As Mucha says: I sketch. You live. Inside something so enormous, and when it rises in you, you transform us all. It is impossible to tell you what we see, when we watch you.

    It is Bernhardt's off-stage choices that these men question, both out of propriety and out of fear that she may do damage to herself. These men are invested, and her choices drag them along with her, whether they want to go or not. Bernhardt cast a wide net at a time when the only way to communicate was by writing a letter or showing up in person and she remains a living legend over 100 years later.

    What is lacking in Bernhardt/Hamlet is a strong plot, a reason to move forward, something that raises the stakes. This is not easy in a biographical drama. We know how it turned out so what is there to worry about? Sadly not a lot, and because of this Janet McTeer, though quite wonderful, never makes the leap into the Bernhardt that everyone is discussing. I never forgot that it was McTeer up there - entertaining and inspiring, but never Bernhardt.

    (Photo by Joan Marcus) 

    What the popular press says...

    "Is it chance or synchronicity that brings Bernhardt/Hamlet, a muscular comedy about a woman unbound, to Broadway at this grim transitional moment in gender politics? Either way, Theresa Rebeck’s new play, which opened on Tuesday at the American Airlines Theatre, is so clever it uplifts, so timely it hurts."
    Jesse Green for New York Times

    "While some of Bernhardt’s contemporaries are skeptical at the idea of a woman in the role—one critic dismisses her gambit as “this absurd whim of an aging actress”—McTeer’s performance renders such carping moot; the show offers tantalizing hints of how good McTeer might be in a fully realized production of Shakespeare’s tragedy."
    Adam Feldman for Time Out New York

    "Theresa Rebeck is a gutsy playwright. In writing about Sarah Bernhardt's quest to play Hamlet in 1897, she created a nearly impossible challenge for herself, seeking an actress who could live up to Bernhardt's iconic status as the greatest actress alive. Rebeck did get lucky, casting the incomparable Janet McTeer, but while topically resonant, Bernhardt/Hamlet is dramatically inert."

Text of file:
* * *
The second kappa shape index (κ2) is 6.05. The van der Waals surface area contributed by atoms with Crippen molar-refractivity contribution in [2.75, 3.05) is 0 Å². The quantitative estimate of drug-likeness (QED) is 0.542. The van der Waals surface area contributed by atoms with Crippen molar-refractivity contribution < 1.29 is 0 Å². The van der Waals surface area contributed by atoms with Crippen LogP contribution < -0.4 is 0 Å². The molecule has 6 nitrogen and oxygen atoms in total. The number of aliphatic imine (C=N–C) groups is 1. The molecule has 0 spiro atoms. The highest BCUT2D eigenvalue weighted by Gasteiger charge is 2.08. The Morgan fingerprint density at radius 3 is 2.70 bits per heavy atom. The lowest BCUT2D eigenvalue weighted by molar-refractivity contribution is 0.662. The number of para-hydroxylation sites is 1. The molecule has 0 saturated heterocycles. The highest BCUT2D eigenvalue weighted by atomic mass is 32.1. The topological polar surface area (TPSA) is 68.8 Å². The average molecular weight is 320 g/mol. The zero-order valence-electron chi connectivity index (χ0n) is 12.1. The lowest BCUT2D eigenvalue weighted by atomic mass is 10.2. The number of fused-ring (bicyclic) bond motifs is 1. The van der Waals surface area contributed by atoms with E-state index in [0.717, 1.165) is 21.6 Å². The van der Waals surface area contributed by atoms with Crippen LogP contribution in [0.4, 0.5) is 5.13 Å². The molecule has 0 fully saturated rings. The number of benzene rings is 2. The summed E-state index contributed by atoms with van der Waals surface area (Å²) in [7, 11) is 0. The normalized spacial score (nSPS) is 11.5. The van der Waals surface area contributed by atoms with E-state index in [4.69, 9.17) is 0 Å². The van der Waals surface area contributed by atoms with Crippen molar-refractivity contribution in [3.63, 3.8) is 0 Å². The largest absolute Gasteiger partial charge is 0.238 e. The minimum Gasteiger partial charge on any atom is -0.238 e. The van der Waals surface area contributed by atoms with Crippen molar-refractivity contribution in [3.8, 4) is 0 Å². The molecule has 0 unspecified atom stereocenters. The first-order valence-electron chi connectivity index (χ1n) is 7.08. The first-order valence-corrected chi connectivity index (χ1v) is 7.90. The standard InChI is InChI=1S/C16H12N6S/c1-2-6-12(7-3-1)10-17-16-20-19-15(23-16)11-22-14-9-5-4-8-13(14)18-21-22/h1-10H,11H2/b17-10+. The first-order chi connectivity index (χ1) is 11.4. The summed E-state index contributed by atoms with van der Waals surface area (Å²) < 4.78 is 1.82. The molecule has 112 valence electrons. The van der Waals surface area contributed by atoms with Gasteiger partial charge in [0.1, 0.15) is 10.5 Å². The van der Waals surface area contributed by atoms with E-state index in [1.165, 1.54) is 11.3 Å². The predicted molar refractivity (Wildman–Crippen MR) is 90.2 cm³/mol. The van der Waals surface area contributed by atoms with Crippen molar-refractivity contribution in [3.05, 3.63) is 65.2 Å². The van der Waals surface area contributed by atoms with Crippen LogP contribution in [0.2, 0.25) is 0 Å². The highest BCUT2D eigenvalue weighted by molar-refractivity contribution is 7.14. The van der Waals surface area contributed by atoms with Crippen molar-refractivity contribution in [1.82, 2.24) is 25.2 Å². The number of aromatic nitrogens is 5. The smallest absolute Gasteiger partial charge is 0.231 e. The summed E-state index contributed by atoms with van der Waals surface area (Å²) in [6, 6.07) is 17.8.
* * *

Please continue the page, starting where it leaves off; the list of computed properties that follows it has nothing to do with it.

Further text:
Roma Torre for NY1

    "Few performers today have the quicksilver command and agile wit of Janet McTeer, so casting her as Sarah Bernhardt, the famed French thespian of the late 19th and early 20th centuries, was inspired. Even more so once the focus tightens onto “The Divine Sarah” as she chafes against the limited avenues open to women in the theater, ignoring naysayers in her determination to tackle one of the greatest male roles in the dramatic canon, Shakespeare’s Hamlet. But despite many tantalizing elements and historical material ripe for exploration from a contemporary feminist perspective, Theresa Rebeck’s Bernhardt/Hamlet doesn’t add up to a play. At least not a satisfying one."
    David Rooney for Hollywood Reporter

    "Under Moritz von Stuelpnagel’s tightly choreographed direction, this solid cast of characters encircle Bernhardt like planets following their star. And blazing stars they certainly are, both McTeer and Bernhardt, yoked in a dynamic character study that, for all its shining moments, is no play."
    Marilyn Stasio for Variety

    External links to full reviews from popular press...

    New York Times - Time Out - NY1 - Hollywood Reporter - Variety